On Thu, 2020-08-27 at 15:44 +0200, Kamil Paral wrote:
On Sat, Aug 22, 2020 at 2:12 AM Adam Williamson
> === Network requirements ===
> Each of these requirements apply to both installer and installed system
> environments. For any given installer environment, the 'default network
> configuration tools' are considered to be those the installer documents
> as supported ways to configure networking (e.g. for anaconda-based
> environments, configuration via kernel command line options, a
> kickstart, or interactively in anaconda itself are included).
> ==== Basic networking ====
> It must be possible to establish both IPv4 and IPv6 network connections
> using DHCP and static addressing. The default network configuration
> tools for the console and for release-blocking desktops must work well
> enough to allow typical network connection configuration operations
> without major workarounds.
I'm a bit confused here. If you specifically say "for the console and for
release-blocking desktops", does that mean it doesn't apply to the
installer? Because at the top you say it applies to both, but here it
sounds very specific.
No, I didn't intend that, I was just making sure to cover both console
and desktop. We can make it "for the console, for release-blocking
desktops and for installer environments" if you like.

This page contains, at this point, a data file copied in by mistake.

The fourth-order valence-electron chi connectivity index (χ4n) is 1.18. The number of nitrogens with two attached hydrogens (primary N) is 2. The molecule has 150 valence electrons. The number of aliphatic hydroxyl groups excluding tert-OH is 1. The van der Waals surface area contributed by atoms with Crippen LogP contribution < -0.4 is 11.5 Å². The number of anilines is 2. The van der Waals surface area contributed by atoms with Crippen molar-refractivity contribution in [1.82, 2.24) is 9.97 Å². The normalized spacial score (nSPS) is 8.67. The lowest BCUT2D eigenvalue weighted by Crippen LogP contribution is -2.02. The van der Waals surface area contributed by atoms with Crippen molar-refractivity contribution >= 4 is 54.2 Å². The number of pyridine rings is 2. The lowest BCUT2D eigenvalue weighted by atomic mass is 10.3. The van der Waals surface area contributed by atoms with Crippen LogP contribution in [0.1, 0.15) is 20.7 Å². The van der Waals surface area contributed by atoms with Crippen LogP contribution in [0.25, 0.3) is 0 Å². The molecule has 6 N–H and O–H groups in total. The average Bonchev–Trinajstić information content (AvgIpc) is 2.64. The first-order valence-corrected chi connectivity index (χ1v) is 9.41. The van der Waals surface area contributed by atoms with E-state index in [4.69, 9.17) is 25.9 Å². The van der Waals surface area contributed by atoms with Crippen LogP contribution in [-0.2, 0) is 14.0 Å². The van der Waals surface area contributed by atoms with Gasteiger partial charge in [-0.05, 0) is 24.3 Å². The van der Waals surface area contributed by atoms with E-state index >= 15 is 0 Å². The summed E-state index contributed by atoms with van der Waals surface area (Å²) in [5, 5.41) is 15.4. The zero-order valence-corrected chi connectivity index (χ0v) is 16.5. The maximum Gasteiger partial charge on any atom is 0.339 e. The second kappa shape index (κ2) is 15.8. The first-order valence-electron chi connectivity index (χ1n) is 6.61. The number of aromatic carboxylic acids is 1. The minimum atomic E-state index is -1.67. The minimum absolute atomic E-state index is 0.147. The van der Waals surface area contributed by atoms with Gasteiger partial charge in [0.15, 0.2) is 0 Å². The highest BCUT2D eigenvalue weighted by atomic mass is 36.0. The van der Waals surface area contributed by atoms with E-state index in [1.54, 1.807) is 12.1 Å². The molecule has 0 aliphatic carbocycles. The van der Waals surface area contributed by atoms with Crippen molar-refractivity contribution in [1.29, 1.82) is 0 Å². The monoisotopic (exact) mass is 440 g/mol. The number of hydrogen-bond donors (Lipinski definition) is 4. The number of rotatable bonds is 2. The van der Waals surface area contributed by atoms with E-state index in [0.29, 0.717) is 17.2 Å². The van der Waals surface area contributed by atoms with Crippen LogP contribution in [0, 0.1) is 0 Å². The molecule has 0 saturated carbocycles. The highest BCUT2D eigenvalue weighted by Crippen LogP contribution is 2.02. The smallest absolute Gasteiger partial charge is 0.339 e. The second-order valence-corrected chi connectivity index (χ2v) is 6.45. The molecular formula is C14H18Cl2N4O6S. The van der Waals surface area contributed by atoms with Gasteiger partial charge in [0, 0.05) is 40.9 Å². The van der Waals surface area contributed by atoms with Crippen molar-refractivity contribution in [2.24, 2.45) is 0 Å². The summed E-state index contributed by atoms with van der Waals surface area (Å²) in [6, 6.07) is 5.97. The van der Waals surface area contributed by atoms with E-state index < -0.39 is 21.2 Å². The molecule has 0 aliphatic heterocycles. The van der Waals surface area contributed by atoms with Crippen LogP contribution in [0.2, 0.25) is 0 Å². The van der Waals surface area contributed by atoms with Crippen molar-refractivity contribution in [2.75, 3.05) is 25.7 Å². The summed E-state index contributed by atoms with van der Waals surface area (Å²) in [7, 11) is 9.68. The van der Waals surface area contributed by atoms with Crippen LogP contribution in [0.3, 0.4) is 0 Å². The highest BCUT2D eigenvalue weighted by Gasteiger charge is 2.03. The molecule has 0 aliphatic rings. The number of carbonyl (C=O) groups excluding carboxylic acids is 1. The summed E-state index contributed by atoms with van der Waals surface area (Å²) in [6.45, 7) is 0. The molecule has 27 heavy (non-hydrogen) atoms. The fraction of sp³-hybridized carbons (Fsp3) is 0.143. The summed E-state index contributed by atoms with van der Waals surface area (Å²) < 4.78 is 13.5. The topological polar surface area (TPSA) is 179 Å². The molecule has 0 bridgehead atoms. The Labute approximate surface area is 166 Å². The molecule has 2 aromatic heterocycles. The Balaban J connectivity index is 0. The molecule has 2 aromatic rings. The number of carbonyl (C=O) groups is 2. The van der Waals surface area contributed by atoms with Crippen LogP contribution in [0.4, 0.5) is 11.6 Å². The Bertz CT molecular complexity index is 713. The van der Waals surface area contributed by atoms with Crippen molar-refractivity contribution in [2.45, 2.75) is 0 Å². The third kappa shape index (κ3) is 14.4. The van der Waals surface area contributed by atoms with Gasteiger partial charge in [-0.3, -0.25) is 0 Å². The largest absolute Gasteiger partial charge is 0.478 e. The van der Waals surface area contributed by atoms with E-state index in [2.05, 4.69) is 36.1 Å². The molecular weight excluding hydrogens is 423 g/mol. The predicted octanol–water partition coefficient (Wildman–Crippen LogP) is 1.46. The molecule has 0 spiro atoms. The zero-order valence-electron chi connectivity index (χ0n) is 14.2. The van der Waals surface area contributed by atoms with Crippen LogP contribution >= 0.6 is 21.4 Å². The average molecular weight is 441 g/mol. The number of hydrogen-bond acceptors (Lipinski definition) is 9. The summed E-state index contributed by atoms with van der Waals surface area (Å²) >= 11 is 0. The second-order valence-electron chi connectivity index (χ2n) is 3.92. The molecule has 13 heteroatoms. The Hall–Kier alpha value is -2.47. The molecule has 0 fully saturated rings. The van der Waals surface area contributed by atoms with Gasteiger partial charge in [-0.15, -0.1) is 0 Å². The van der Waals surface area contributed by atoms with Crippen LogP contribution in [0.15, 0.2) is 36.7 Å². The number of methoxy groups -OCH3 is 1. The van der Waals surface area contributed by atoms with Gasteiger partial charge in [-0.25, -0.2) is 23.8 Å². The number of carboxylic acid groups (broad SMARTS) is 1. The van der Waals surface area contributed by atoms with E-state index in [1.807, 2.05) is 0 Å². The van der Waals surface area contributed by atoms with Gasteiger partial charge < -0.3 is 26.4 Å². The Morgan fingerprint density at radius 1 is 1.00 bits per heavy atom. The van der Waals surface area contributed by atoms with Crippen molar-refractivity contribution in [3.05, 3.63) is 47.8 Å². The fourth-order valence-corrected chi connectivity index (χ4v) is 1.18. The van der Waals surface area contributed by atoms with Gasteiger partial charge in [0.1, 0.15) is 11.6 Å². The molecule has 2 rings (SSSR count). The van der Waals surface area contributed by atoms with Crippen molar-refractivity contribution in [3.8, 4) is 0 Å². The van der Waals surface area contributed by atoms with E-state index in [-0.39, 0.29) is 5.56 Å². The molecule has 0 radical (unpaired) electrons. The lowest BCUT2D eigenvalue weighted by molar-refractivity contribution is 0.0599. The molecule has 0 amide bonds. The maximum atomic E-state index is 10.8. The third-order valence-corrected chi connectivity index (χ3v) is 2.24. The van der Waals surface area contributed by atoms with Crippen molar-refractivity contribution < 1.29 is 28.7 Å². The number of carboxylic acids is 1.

If it applies to the installer, does this mean that *all* ways to
this in the installer must work (i.e. kernel cmdline, kickstart, gui, tui)?
That seems quite demanding for a Basic criterion.
That's kind of a tricky one, because I agree it's broad, but on the
other hand there are situations where you kinda need each of them. You
can't always have a monitor and a human to do it interactively in the
install environment, and if you're retrieving a kickstart or the
installer environment itself (after a PXE boot, say) over the network,
you need the kernel cmdline case to work.
So, I mean, it's difficult. We *could* split it across Basic and Final,
but I can't immediately see a clear rationale for how to do that. Any
ideas? I guess we could look at what the criteria require for things
like kickstart and PXE boot and try to align them...
> Using the default network configuration tools for the console
> release-blocking desktops, it must be possible to establish a working
> connection to common OpenVPN, openconnect-supported and vpnc-supported
> VNC servers with typical configurations.
Just out of curiosity, why isn't this "OpenVPN, openconnect and vpnc VPN
servers", but instead it is "-supported" for the latter two?
Well, openconnect supports multiple different VPN servers. "OpenConnect
is an SSL VPN client initially created to support Cisco's AnyConnect
SSL VPN. It has since been ported to support the Juniper SSL VPN (which
is now known as Pulse Connect Secure), and the Palo Alto Networks
GlobalProtect SSL VPN."
vpnc only really supports Cisco IPsec servers, but they aren't really
called "vpnc VPN servers". vpnc is just the name of the third-party
client for such VPNs that NetworkManager-vpnc wraps. So "vpnc-supported
servers" seems more correct than "vpnc servers".
Looking at https://wiki.gnome.org/Projects/NetworkManager/VPN
are several other plugins my draft doesn't list. I'm not sure if any of
them is common enough that we should block on it. Anyone have an idea
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